In most construction industry sectors, more and more people are coming to accept the idea that sustainable building practices and design are an important part of reducing carbon emissions.
With buildings accounting for almost 40 per cent of emissions in the US, for instance according to the US Green Building Council, incorporating positive environmental measures into architectural and construction industry practices is crucial from an environmental perspective.
Skeptics may wonder whether such measures stack up commercially and whether the commercial returns to building owners from having an environmentally sustainable building really make it worth the cost.
According to Argentina Green Building Council president Carlos Grinberg, the answer is a resounding yes.
Grinberg says there are three core factors to contemplate when considering whether or not incorporating sustainable design and construction techniques into a building is worth it. He says one must consider what extra initial costs are involved, the benefits of sustainable design and construction in terms of cost savings over the life of the building and the extra benefits to corporate tenants – and thus corporate property owners – in terms of staff morale and productivity.
In terms of cost, Grinberg says that based on 2005 figures, the cost of an average LEED-certified new building in the US was around two per cent higher than that of buildings of similar size andpurpose that were not LEED-certified.
Since then, he says, costs associated with sustainable building have fallen further, and even then, these costs can be further reduced still by applying sustainable design criteria in the early stages of project planning.
As for the benefits, Grinberg believes these can be substantial. This is particularly the case with commercial, industrial and retail buildings as the higher quality of indoor environment associated with sustainable buildings feeds through into a healthier and more pleasant work atmosphere, in turn leading to higher productivity, reduced absenteeism, higher levels of employee morale, lower staff turnover rates and the enhancement of the firm’s reputation as an employer of choice.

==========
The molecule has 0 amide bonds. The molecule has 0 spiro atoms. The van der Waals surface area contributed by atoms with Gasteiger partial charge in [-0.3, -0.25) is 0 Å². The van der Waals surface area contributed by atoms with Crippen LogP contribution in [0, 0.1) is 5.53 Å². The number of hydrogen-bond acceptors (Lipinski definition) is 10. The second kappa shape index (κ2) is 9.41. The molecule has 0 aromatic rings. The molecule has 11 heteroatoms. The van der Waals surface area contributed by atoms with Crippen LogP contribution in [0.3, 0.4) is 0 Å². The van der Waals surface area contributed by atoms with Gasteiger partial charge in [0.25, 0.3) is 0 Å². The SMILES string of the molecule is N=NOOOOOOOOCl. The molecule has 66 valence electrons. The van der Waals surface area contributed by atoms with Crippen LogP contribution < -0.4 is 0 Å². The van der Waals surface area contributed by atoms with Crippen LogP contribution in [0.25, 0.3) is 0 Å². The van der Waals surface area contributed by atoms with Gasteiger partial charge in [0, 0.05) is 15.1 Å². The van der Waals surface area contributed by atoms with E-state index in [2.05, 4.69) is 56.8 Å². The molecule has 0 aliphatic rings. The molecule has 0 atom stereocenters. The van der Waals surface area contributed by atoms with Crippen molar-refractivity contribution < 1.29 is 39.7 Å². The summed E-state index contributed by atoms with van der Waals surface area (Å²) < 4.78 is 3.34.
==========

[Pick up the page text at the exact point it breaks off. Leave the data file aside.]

Indeed, according to Grinberg, some studies have shown that LEED-certified buildings can increase productivity by up to 16 per cent.
Because of this, and because of the cost savings in terms of energy efficiency, owners of LEED certified buildings – or buildings otherwise certified as sustainable according to the certification scheme used in the country in question – are able to charge a significant premium in terms of rent.
The bottom line, Grinberg says, is that in the vast majority of cases, the benefits of sustainable building to owners and tenants of commercial property far outweigh any extra initial costs involved: Green building is commercially viable, and also commercially beneficial.
More than that, Grinberg believes that through promoting sustainable building, organisations such as his, both in Argentina and worldwide, are not just promoting a commercially viable phenomenon, they are also contributing to a more efficiently managed and run economy.
In this regard, he says a ‘paradigm shift’ within the construction market is underway and must continue to evolve.
Grinberg says that green building not only makes commercial sense, it also achieves something far bigger.